The Nice Guys: May 20
If my look at Shane Black’s Kiss Kiss Bang Bangdidn’t give it away, I love Shane Black when he does buddy movies. So it’s great to see him return with what looks like a spiritual sequel (or prequel) to that, with this 70s set dark comedy crime thriller that brings us the inspired pairing of Russell Crowe and Ryan Gosling; an enforcer and hapless private eye who team up to find a missing girl and solve the murder of a porn star…how can you not be stoked for that! So let the guilty violence and laughs commence!
Moana: November 23
Disney’s next animated film after the disappointing Big Hero 6 (and fuck you it wasn’t that good) brought to us by the directing duo behind some of Disney’s greatest films (Aladdin, The Little Mermaid, Treasure Planet) and will follow an ancient Oceania tribal girl as she searches the South Pacific for a fabled island, helped by a demi-god voiced by Dwayne Johnson. Don’t know much beyond that, but with the talent involved we can but hope for another Disney classic, or at least something up there with Tangled and Frozen.
Kubo and the two strings: August 19
But this is the animated film I’m looking forward to most in 2016! Brought to us by the same team and studio behind the stop-motion masterpieces Coraline and ParaNorman, comes this action fantasy set in ancient Japan about a teenager fighting demons and searching for the magic armor his legendary samurai father once wore….it’s a STOP MOTION ANIME! I MEAN…how can you not be wetting yourself at the awesomeness of that! And with an all-star cast, the talent behind the scenes, and the recent trailer for it, all we can do now is wait and hope.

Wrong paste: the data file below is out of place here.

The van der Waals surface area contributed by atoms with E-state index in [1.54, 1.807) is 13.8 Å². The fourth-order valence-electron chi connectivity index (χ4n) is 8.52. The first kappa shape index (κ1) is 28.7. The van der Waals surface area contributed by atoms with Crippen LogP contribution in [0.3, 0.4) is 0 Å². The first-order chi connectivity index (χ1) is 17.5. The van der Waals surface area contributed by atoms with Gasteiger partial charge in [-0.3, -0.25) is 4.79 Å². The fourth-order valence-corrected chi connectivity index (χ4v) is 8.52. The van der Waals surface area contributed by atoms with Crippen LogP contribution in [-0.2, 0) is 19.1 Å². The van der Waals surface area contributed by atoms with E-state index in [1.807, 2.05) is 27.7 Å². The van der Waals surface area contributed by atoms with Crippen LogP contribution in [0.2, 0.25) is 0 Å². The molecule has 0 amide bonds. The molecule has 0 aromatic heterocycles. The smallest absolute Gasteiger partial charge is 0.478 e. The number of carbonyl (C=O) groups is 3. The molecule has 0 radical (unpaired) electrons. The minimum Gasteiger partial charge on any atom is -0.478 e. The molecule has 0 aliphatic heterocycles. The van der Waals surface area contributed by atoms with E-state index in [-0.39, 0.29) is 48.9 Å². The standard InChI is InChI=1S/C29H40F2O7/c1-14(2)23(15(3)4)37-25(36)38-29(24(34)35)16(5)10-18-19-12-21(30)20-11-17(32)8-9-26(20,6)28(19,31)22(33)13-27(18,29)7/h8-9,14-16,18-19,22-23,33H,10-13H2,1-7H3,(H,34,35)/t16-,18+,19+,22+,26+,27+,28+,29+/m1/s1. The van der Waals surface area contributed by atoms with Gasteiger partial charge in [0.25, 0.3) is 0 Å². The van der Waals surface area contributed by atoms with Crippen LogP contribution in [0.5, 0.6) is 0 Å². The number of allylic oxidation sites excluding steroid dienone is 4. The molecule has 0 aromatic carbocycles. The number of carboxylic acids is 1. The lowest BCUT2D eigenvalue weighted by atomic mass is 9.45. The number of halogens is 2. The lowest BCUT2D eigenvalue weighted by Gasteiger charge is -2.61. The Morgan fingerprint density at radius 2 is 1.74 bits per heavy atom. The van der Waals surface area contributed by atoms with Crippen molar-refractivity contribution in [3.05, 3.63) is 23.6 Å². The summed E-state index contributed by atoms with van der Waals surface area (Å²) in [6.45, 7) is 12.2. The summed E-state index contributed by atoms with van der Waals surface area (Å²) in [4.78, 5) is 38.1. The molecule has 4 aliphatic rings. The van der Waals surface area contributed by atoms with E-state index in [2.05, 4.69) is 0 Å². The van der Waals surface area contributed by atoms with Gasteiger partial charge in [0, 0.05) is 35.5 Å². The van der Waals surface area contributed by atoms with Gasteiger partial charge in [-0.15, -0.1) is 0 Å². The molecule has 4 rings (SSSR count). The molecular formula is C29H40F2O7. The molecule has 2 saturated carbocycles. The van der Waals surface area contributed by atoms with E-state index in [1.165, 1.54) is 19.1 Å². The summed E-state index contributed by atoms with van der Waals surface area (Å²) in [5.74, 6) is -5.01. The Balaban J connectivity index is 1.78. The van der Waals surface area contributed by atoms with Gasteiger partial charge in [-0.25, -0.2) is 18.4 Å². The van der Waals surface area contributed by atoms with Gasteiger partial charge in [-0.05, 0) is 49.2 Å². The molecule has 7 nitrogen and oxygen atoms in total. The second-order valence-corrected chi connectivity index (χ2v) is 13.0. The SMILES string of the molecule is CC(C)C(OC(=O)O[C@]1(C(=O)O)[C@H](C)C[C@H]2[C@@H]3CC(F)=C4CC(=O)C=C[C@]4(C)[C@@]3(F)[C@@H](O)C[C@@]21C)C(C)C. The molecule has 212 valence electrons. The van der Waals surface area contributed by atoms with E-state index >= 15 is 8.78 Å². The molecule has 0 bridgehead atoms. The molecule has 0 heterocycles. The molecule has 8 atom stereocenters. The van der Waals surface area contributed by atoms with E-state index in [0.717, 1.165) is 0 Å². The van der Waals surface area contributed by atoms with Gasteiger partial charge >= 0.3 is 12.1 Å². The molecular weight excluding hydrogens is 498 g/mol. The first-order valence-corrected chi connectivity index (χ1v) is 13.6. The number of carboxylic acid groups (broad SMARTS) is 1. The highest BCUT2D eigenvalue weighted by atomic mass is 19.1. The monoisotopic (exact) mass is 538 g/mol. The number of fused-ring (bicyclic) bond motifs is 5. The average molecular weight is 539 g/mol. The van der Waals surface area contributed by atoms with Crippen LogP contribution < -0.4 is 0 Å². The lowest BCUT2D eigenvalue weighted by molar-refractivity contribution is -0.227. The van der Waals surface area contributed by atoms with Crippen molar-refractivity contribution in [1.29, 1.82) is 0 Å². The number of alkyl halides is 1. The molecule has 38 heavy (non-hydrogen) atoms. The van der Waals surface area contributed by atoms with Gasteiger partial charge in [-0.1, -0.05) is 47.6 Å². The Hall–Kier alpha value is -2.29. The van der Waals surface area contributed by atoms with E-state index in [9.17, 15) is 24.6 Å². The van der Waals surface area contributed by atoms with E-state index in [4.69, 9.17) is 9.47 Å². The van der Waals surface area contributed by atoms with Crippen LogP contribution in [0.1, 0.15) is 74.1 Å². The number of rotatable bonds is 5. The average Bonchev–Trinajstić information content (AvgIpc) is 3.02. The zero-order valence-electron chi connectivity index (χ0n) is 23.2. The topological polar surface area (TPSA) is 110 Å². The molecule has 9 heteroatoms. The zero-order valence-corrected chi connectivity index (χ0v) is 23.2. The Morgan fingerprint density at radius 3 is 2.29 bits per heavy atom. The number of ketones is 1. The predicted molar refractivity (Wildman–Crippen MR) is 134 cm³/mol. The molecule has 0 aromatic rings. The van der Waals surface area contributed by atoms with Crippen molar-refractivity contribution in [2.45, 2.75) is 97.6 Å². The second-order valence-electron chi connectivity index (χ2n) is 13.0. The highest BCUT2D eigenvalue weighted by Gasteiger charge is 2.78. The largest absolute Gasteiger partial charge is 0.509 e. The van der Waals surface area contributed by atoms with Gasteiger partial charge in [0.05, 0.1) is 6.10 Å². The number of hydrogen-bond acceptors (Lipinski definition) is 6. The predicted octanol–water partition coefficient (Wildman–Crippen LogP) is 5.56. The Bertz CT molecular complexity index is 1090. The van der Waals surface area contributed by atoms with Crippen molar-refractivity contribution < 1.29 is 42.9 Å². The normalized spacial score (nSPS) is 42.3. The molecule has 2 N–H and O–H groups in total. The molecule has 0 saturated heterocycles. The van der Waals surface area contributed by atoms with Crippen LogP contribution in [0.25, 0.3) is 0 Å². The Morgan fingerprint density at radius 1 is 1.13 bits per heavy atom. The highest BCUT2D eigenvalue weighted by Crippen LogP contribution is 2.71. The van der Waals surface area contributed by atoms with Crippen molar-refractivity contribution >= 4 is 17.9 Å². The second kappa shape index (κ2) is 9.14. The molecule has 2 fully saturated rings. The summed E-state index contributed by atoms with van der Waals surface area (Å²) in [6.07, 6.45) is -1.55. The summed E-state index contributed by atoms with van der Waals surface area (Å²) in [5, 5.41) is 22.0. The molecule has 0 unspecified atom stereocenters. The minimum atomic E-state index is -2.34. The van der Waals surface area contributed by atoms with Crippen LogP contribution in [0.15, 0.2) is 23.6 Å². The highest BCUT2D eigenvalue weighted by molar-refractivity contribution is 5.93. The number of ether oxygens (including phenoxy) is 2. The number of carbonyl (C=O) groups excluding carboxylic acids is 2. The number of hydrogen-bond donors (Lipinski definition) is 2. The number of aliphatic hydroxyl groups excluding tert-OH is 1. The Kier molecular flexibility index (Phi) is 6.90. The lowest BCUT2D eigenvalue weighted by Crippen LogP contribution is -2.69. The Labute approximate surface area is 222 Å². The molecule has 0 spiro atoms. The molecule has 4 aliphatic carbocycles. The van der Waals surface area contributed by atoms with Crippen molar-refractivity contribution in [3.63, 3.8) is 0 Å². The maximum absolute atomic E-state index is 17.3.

La La Land: July 15
A musical dramedy about the romance between a jazz pianist played by Ryan Gosling, and an actress played by Emma Stone, and J.K. Simmons is in it too. Really the only reason this has made the list is that its writer and director Damien Chazelle’s follow up to his jaw-breakingly great Whiplash. Whether he’ll be able to live up to that will have to be seen, but I find it a good sign he appears to be going for a very different vibe for this film.
High-Rise: March 18
The new and probably highest profile film from the bizarre director of Sightseers, A Field in England, and Kill List (the only of his films I have seen), Ben Wheatley; and stars Tom Hiddleston as the newest resident in a self-contained block of highrise apartments with a vicious classiest system, in this dark comedy Sci-fi thriller…or something like that. Co-starring Jeremy Irons and Elisabeth Moss, there is still a bit of mystery about this film, for all those who haven’t read the books it’s adapted from, as the advertisement has done a good job in being vague on plot but specific on tone and style. And with early release reviews beginning to come in I’m seeing almost equal people calling it a failed attempt at something grand, or hailing it as a masterpiece. So I’m glad its release date isn’t too far into this year, before we get a chance to judge for ourselves whether Mr Hiddleston has been using his Marvel down time on worthy projects.
Live by Night: October 7
Ben Affleck finally took a break from acting to get back to his much more interesting career as a director, with this follow up to Argo. Adapted from another Dennis Lehane novel like his first and best film Gone Baby Gone, it’s a period crime thriller that follows the prodigal son of a police captain as he becomes a bootlegger and later a gangster legend. Again here because of the director and writer’s track record, he’s currently three for three on great thrillers, and I doubt Affleck’s in a hurry to break the streak; especially with his next directorial project being the first solo Batman film in the new DCCU. And that’s before mentioning that Mr Leonardo Dicaprio has taken on a producer hat for it.
Of course these are only vague predictions on what will be some of the best films in the coming year, as we all know that best films tent to come out of nowhere with a sharp left hook, not let us see it coming from months away.